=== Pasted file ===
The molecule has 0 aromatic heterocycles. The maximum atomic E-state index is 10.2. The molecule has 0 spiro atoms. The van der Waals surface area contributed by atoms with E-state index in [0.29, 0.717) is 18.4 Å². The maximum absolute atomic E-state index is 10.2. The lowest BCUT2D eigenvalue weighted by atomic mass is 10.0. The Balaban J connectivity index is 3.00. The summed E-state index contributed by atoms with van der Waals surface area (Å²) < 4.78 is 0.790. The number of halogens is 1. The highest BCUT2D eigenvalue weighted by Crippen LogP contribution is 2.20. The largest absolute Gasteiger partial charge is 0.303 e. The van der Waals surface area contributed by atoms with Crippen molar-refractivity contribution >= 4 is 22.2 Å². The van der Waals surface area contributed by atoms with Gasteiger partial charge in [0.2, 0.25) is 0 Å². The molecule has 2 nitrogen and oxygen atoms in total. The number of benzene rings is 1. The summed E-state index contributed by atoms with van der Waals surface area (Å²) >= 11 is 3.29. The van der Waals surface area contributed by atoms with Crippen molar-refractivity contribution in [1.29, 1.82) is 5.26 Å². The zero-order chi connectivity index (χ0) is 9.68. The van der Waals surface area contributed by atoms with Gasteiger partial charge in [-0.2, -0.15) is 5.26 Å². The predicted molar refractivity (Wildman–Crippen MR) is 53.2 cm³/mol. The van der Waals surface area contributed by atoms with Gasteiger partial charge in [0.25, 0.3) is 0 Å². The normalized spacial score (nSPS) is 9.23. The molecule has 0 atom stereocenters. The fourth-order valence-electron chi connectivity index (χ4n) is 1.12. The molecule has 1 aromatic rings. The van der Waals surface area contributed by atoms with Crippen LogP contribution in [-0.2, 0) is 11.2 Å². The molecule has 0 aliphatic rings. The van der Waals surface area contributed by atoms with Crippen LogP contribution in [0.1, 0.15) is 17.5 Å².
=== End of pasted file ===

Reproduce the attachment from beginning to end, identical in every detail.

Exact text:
The molecule has 0 aromatic heterocycles. The maximum atomic E-state index is 10.2. The molecule has 0 spiro atoms. The van der Waals surface area contributed by atoms with E-state index in [0.29, 0.717) is 18.4 Å². The maximum absolute atomic E-state index is 10.2. The lowest BCUT2D eigenvalue weighted by atomic mass is 10.0. The Balaban J connectivity index is 3.00. The summed E-state index contributed by atoms with van der Waals surface area (Å²) < 4.78 is 0.790. The number of halogens is 1. The highest BCUT2D eigenvalue weighted by Crippen LogP contribution is 2.20. The largest absolute Gasteiger partial charge is 0.303 e. The van der Waals surface area contributed by atoms with Crippen molar-refractivity contribution >= 4 is 22.2 Å². The van der Waals surface area contributed by atoms with Gasteiger partial charge in [0.2, 0.25) is 0 Å². The molecule has 2 nitrogen and oxygen atoms in total. The number of benzene rings is 1. The summed E-state index contributed by atoms with van der Waals surface area (Å²) >= 11 is 3.29. The van der Waals surface area contributed by atoms with Crippen molar-refractivity contribution in [1.29, 1.82) is 5.26 Å². The zero-order chi connectivity index (χ0) is 9.68. The van der Waals surface area contributed by atoms with Gasteiger partial charge in [-0.2, -0.15) is 5.26 Å². The predicted molar refractivity (Wildman–Crippen MR) is 53.2 cm³/mol. The van der Waals surface area contributed by atoms with Gasteiger partial charge in [0.25, 0.3) is 0 Å². The normalized spacial score (nSPS) is 9.23. The molecule has 0 atom stereocenters. The fourth-order valence-electron chi connectivity index (χ4n) is 1.12. The molecule has 1 aromatic rings. The van der Waals surface area contributed by atoms with Crippen LogP contribution in [-0.2, 0) is 11.2 Å². The molecule has 0 aliphatic rings. The van der Waals surface area contributed by atoms with Crippen LogP contribution in [0.1, 0.15) is 17.5 Å².